Interdependent preferences models rely on the basic intuition that economic agents are not always purely self-interested. This intuition may sound uncontroversial to noneconomists, but it is surprisingly so among the many economists who like parsimony and believe self-interest is a good approximation for most, or all, economic behavior.
Agent A has interdependent preferences whenever A ’s utility function depends on those of other agents in the reference group. Consider two agents, A and B. A ’s generic utility function with interdependent preferences is U = u (x ) + s (x, y, λ) v (x, y, λ), where u is the material utility component of the utility function and is a positive function of A ’s material consumption x ; v is the interdependent utility component of the utility function and can be a function of x, is always a function of B ’s material consumption y, and can be a function of a vector of additional parameters λ; and s is the interdependent component weight in the utility function, is bounded between –1 and 1, and can be a function of x, y, and λ. The utility function reduces to the self-interest case if s = 0.
The generic utility function encompasses most interdependent preferences models (nonadditive versions are also possible):
Pure altruism where s > 0 and is a constant, and v is only a positive function of y (Collard 1975).
Pure envy where s < 0 and is a constant and v is a positive function of y and a nonpositive function of x (Clark and Oswald 1998).
Distributional models that are a function of the distribution of incomes between the players (v is a function only of x and y, with the weight s ) depending on how they relate to one another (Fehr and Schmidt 1999; Bolton and Ockenfels 2000).
More complex psychological characterizations based on intentionality, as captured by the dependence on λ (Levine 1998; Falk and Fischbacher 2001; Charness and Rabin 2002).
λ could also incorporate other psychological considerations, such as group identity (Akerlof and Kranton 2000; Darity et al. 2006). There is strong empirical evidence for interdependent preferences (for reviews, see Camerer, 2003; Sobel 2005; Zizzo 2000), with distributional models outperforming pure altruism or envy (Zizzo 2003b, 2004) and intentions mattering (Falk et al. 2003).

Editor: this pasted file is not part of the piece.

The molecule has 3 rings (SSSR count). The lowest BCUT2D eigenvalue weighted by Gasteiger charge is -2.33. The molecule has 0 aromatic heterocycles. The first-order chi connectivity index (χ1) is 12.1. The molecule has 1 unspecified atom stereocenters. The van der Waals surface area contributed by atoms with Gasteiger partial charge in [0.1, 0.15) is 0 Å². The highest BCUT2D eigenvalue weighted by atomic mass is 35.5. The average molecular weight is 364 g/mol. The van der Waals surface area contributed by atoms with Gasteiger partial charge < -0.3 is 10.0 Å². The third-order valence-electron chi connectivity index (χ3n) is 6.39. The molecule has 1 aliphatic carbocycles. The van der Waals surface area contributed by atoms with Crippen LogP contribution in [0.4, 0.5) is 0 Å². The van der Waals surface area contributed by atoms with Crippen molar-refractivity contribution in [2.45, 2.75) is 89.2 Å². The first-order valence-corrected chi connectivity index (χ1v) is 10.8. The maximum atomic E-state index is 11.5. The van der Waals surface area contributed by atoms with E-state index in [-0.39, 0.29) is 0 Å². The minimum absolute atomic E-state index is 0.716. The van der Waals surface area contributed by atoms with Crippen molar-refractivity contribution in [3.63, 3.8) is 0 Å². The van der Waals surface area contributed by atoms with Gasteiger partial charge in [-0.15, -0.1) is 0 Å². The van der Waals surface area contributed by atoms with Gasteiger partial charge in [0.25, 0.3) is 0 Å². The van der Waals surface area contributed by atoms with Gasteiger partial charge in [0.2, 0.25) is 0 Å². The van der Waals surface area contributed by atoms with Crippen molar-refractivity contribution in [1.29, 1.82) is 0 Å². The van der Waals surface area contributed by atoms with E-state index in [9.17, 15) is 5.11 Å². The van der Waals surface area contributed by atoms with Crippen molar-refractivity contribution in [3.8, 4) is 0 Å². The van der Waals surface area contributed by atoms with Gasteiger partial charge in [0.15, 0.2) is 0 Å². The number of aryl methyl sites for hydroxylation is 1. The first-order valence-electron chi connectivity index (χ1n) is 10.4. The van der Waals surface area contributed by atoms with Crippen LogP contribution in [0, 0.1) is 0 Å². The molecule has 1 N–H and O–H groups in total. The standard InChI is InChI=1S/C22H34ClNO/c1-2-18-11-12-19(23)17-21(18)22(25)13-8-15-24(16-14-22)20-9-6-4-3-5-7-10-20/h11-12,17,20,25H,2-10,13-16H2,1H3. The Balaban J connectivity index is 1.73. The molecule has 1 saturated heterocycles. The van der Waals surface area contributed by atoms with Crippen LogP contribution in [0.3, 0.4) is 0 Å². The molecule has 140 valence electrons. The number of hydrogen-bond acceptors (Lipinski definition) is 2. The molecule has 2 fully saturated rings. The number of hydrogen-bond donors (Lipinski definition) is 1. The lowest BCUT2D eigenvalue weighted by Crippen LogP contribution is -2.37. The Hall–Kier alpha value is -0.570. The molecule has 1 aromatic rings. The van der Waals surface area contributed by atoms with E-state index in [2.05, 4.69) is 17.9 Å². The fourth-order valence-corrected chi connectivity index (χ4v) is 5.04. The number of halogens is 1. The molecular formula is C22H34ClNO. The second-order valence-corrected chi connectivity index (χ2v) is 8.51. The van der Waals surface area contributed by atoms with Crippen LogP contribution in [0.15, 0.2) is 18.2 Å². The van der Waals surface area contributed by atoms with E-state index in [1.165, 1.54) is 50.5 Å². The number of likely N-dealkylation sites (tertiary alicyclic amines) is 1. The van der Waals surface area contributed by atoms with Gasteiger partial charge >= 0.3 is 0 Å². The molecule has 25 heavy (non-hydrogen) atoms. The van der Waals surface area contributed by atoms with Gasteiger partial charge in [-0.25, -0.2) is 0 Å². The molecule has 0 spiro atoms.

Four limitations of interdependent preferences are their cardinality, heterogeneity, endogeneity, and context-sensitivity. Cardinality means that an individual’s generic utility function requires strong interpersonal comparability of utility. Heterogeneity reflects the intuition that different people have different preferences, and the holy grail of capturing the empirical distributions of preferences is still at its early stages (see Burlando and Guala 2005 for an example). Endogeneity reflects the fact that environmental factors shape one’s interdependent preferences, and this has policy implications (Zizzo 2003a). Most seriously, interdependent preferences are sensitive to the context of the decision problem, that is, to the way that the decision problem is perceived, with a large number of factors coming in and possibly interacting with one another (e.g., deservingness, social distance, communication, and so on) in ways that are poorly understood (Harrison and Johnson 2004; Konow 2000; Zizzo 2000, 2004). Adding dummy variables to ever more complex utility functions is hardly a solution; understanding the cognitive mechanisms underlying how agents perceive decision problems would be, but regretfully it is not a step that most economists are willing to take.
SEE ALSO Endogenous Preferences; Evolutionary Games; Lexicographic Preferences; Preferences; Reciprocity
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Daniel John Zizzo